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beauty beneath birds bound breath bright Browning Byron called child clear cloud dark dead death deep delight dream earth England English eyes face fair fear feel field fire flowers friends give green hand happy hath head hear heard heart heaven hills hope hour human Italy Keats lake leaves less light lines live look mind morning nature never night o'er once pain passed play poems poet praise rest round seemed seen SELECTIONS Shelley sight silent sing song soon soul sound speak spirit Spring star strong sweet tell thee thine things thou thought trees turn voice wandering wild wind wood Wordsworth write wrote Yarrow young youth
Page 85 - SHE was a Phantom of delight When first she gleamed upon my sight; A lovely Apparition, sent To be a moment's ornament; Her eyes as stars of Twilight fair; Like Twilight's, too, her dusky hair; But all things else about her drawn From May-time and the cheerful Dawn; A dancing Shape, an Image gay, To haunt, to startle, and way-lay.
Page 253 - There was a little city, and few men within it; and there came a great king against it, and besieged it, and built great bulwarks against it. Now there was found in it a poor wise man, and he by his wisdom delivered the city; yet no man remembered that same poor man.
Page 85 - A countenance in which did meet Sweet records, promises as sweet; A creature not too bright or good For human nature's daily food, For transient sorrows, simple wiles, Praise, blame, love, kisses, tears, and smiles.
Page 184 - My name is Ozymandias, king of kings: Look on my works, ye Mighty, and despair!" Nothing beside remains. Round the decay Of that colossal wreck, boundless and bare...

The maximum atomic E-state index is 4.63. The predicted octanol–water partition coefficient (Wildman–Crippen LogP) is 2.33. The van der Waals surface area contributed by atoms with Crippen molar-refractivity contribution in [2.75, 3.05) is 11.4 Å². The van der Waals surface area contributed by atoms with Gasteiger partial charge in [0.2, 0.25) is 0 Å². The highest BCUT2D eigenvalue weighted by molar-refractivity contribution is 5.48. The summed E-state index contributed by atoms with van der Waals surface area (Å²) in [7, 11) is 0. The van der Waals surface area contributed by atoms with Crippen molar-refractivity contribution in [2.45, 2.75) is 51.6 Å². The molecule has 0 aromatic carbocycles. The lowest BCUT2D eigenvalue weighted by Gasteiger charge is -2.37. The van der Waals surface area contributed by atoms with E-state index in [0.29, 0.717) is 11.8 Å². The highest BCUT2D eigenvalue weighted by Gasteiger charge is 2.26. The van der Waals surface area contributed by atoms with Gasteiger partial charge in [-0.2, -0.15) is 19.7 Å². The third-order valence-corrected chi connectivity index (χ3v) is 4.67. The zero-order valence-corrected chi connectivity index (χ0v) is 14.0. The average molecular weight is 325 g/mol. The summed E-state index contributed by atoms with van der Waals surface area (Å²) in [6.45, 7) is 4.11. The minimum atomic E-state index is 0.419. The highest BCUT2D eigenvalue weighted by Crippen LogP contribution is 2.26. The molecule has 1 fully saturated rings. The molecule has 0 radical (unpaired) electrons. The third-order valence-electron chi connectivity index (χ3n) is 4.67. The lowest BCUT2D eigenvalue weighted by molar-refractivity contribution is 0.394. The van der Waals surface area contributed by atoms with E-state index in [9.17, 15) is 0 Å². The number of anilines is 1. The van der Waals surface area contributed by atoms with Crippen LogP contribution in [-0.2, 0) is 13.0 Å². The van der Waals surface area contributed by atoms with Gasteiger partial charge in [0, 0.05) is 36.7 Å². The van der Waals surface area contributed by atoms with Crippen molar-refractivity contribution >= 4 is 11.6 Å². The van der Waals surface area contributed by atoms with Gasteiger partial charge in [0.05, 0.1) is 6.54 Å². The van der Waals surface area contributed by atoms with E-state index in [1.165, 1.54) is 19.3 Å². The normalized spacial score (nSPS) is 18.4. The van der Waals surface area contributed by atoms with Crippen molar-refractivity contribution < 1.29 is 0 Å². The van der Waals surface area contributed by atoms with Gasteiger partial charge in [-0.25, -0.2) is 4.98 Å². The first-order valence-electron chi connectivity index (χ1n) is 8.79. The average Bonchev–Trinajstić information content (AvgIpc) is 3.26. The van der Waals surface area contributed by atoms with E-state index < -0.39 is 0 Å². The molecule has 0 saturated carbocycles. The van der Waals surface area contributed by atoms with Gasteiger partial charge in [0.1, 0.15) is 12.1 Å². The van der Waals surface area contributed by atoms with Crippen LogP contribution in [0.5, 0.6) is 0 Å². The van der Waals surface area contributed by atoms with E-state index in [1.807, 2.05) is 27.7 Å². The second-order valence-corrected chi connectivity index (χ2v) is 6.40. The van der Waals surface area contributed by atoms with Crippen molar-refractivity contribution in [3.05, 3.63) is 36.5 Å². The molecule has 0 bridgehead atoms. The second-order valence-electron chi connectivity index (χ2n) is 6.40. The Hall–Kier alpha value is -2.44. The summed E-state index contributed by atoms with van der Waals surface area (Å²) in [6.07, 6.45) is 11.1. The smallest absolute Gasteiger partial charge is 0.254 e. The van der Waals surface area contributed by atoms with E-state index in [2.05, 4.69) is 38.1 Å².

Page 220 - Who are these coming to the sacrifice? To what green altar, O mysterious priest, Lead'st thou that heifer lowing at the skies, And all her silken flanks with garlands drest? What little town by river or sea shore, Or mountain-built with peaceful citadel, Is emptied of this folk, this pious morn? And, little town, thy streets for evermore Will silent be; and not a soul to tell Why thou art desolate, can e'er return.
Page 270 - And after April, when May follows, And the whitethroat builds, and all the swallows? Hark, where my blossomed pear-tree in the hedge Leans to the field and scatters on the clover Blossoms and dewdrops — at the bent spray's edge- — That's the wise thrush; he sings each song twice over, Lest you should think he never could recapture The first fine careless rapture!
Page 266 - for Aix is in sight !" "How they'll greet us !" — and all in a moment his roan Rolled neck and croup over, lay dead as a stone ; And there was my Roland to bear the whole weight Of the news which alone could save Aix from her fate, With his nostrils like pits full of blood to the brim, And with circles of red for his eye-sockets
Page 140 - The world is too much with us; late and soon, Getting and spending, we lay waste our powers: Little we see in Nature that is ours; We have given our hearts away, a sordid boon!
Page 23 - To fetters, and the damp vault's dayless gloom— Their country conquers with their martyrdom, And Freedom's fame finds wings on every wind.